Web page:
Supporters of a "National Compassion Fund" are looking beyond the efforts of Newtown officials including First Selectman Pat Llodra, who want to see the largest victims' fund amassed following the 12/14 tragedy kept under local control. While eight families have signed on supporting an idea to create a nationally administered infrastructure to administer funds following future disasters, only one survivors' family member has criticized the local United Way fundraising initiative.
In late February, while efforts were still underway to localize a distribution committee, Cristina Lafferty-Hassinger, the daughter of slain Sandy Hook Principal Dawn Hochsprung made an extended public Facebook post taking the nonprofit to task.
"The United Way of Western Connecticut gallantly stepped up to help manage the influx of donations, but who are they really helping? They offered their trusted name to evoke confidence from eager donors, but more than two months later the victims' families are being asked for proof of hardship before even the smallest disbursement is issued."
She continued, "The United Way of Western Connecticut is doing it's job: collecting money to disburse in a way that aligns with their mission. Victims' families do not factor in the United Way's mission.
"We've been victimized enough," she added. "We shouldn't have to fight for what is rightfully ours, but we won't be taken advantage of in our darkest hour."
A spokesperson for the National Compassion Fund told The Bee that Sandy Hook families are not commenting, but that they are "cautiously optimistic" that the United Way will "do the right thing."
"These families are hearing horror stories about what happened after previous disasters," said spokesperson Caryn Kaufman. "They are looking at the history of fund distributions and it has not gone well."
Nonetheless, Ms Kaufman admitted, "Look, if there was a problem, they would be complaining."
Ms Kaufman said survivors or victims of the Columbine, Virginia Tech, Northern Illinois University, Aurora, and Oak Creek shootings have made themselves available to discuss how they feel funds collected on their behalf were mismanaged or diverted away from direct survivors' distribution.
"These victims started talking to each other, and they started learning each others' lessons," Ms Kaufman said. "In most cases, a fraction of what was raised went to victims' families, or they had to fight hard to get it."
But Selectman Will Rodgers, who represents the newly-formed foundation that will appoint and take recommendations from a local distribution committee, thinks those representing outside interests should give Newtown a chance to do right by its devastated survivors.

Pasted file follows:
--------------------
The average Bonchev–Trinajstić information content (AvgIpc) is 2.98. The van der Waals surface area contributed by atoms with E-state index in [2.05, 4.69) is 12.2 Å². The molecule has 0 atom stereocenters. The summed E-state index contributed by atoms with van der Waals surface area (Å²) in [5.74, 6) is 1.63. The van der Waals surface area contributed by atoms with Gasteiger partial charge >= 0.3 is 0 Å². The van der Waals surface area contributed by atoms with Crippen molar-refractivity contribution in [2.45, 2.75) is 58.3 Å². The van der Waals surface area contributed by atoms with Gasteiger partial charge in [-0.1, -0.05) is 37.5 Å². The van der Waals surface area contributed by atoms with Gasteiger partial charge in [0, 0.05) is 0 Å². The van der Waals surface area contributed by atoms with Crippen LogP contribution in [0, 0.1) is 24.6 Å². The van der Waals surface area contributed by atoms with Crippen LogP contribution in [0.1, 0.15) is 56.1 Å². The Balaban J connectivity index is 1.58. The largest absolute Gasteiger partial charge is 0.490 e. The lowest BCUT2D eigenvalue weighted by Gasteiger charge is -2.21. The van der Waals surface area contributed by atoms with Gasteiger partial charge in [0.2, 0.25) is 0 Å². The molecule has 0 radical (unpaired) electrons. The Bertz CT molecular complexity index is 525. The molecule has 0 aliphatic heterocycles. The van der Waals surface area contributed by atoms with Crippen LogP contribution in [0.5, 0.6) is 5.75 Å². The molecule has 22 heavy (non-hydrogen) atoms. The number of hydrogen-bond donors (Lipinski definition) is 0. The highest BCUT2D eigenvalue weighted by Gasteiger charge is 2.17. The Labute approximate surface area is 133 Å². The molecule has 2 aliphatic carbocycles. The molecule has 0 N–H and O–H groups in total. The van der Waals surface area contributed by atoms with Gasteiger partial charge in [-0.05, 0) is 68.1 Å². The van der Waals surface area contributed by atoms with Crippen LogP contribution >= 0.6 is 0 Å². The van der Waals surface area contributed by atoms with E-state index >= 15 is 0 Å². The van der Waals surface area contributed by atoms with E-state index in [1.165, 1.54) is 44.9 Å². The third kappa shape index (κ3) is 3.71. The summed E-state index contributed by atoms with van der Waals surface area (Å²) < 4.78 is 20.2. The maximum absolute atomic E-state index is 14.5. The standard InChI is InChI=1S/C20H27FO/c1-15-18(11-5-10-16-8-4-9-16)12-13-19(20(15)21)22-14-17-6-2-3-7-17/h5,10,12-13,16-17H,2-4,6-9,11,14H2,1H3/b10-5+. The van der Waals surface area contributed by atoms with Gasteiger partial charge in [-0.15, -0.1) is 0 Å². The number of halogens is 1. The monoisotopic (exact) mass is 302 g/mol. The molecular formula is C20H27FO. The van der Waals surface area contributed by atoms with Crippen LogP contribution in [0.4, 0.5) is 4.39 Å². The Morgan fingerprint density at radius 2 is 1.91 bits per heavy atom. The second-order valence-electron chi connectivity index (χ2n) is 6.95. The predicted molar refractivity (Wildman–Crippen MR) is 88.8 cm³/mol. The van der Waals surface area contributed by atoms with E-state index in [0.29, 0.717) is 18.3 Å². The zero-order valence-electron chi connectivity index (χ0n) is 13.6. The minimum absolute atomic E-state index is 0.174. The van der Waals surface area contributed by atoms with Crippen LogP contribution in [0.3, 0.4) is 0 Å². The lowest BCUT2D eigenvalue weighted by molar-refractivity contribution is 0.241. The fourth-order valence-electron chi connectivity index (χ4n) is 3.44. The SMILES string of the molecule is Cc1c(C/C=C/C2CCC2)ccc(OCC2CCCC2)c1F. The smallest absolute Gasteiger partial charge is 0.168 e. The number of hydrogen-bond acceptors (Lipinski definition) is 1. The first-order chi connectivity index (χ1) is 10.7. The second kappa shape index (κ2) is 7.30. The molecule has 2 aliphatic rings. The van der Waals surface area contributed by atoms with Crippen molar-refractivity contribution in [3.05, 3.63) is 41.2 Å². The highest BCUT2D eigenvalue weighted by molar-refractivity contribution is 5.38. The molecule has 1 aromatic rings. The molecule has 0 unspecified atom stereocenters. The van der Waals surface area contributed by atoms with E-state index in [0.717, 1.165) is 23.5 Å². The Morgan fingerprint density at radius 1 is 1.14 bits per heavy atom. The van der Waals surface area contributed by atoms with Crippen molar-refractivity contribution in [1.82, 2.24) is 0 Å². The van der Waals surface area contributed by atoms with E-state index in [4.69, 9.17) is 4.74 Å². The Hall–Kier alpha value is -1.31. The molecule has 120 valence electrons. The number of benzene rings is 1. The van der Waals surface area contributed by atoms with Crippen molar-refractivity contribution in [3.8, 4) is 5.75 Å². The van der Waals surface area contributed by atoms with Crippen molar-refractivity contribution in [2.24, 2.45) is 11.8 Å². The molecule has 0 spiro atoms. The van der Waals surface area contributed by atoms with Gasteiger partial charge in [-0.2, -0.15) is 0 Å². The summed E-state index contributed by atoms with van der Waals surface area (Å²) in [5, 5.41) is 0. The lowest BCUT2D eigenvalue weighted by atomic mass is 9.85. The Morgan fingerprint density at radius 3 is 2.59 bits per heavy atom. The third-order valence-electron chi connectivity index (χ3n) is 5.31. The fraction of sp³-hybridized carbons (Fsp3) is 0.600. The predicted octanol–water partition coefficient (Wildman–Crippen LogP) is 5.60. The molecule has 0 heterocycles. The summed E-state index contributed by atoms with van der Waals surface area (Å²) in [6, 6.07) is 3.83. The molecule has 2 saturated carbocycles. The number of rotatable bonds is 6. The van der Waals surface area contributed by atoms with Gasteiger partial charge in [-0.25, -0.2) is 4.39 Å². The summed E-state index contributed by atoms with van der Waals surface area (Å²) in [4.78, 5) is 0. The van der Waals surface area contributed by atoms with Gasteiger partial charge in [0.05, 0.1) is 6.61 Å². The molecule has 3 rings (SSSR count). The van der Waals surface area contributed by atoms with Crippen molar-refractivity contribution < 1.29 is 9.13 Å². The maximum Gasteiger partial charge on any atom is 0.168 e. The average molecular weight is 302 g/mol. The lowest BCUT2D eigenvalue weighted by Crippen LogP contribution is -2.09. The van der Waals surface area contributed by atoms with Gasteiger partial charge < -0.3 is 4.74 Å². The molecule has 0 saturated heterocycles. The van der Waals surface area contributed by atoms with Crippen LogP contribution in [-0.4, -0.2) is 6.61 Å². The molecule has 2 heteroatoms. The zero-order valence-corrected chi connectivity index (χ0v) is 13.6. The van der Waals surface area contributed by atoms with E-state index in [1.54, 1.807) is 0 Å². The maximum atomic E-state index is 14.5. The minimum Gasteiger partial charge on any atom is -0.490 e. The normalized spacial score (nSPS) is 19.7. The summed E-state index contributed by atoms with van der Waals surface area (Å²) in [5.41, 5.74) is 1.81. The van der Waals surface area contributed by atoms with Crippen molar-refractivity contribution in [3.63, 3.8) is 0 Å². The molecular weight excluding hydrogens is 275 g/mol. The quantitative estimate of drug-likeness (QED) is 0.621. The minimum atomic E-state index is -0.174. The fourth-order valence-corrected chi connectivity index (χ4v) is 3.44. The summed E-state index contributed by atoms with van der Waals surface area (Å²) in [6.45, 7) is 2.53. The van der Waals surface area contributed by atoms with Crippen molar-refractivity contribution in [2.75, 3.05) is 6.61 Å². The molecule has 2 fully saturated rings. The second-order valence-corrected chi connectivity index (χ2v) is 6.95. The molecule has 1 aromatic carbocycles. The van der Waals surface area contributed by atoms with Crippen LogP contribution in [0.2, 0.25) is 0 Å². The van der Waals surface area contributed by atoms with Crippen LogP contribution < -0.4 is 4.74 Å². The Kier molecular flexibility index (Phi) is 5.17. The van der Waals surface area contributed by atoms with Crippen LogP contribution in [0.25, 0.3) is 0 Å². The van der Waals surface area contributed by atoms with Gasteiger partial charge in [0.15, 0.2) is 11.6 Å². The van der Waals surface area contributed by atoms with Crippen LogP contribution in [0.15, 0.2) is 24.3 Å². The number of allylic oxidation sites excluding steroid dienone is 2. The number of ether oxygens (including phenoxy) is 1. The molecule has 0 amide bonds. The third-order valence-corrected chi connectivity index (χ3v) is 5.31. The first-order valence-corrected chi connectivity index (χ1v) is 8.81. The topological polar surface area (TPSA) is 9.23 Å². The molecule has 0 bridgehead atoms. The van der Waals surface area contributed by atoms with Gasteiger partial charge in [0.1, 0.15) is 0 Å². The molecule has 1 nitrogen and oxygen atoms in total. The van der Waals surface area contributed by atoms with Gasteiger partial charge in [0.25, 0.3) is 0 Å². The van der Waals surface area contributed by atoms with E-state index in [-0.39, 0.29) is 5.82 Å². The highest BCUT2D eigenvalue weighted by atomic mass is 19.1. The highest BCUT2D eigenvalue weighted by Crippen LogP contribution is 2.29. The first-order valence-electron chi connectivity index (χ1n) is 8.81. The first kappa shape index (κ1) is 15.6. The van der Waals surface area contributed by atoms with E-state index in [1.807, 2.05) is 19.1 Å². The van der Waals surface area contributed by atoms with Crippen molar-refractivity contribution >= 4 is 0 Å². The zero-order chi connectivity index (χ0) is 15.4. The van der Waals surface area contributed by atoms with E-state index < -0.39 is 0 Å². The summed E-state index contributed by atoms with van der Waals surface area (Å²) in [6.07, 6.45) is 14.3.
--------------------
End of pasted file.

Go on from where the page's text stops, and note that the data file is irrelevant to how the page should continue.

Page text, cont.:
"Clearly there is one viewpoint that dictates that all money be equally distributed among the immediate families who have lost a loved one," Mr Rodgers said, adding that a committee is approaching the distribution in careful stages.
"It deserves a chance," Mr Rodgers said of the plan to have mainly local volunteers and public input informing distribution recommendations to the foundation now maintaining the $10 million United Way collections.
"We're proceeding in a measured and incremental way," Mr Rodgers said of the process up to today. "We designed the process the way we were advised in order to best protect local prerogatives."
He said if this plan doesn't meet with the immediate families' satisfaction, there are other options for handling the funds including outside distribution consultants. But the town was warned if it went in that direction, it would have meant resigning much or all local influence.
"We wanted to infuse the distribution panel with local personnel and participation," he said.
At the same time, Mr Rodgers pointed out, that the local foundation still has the ability to help other impromptu fundraisers "who may find they are in over their heads."
"Some may be facing administrative or compliance issues, and we may be able to help them out," he said.
Sixty-four families, eight representing Sandy Hook victims, have signed on with other parents and family members of murder victims proposing that a national protocol be established. They want to see a centralized Compassion Fund created immediately after a national tragedy occurs.
The fund, which would be specific to the tragedy, would create a consistent and transparent infrastructure for donations to be collected and for 100 percent of the funds to be distributed to victims. A draft template of one possible distribution plan has been shared with senior lawmakers in Washington, DC.
Funds raised in the National Compassion Fund would go directly to families of the deceased, as well as those physically injured and psychologically traumatized by the specific event. Donations would be tax deductible to the donor and tax exempt to the victims and their families.
Likewise, the National Compassion Fund would be a trusted depository helping to eliminate the proliferation of fraudulent funds that invariably pop up in the hours following a national tragedy.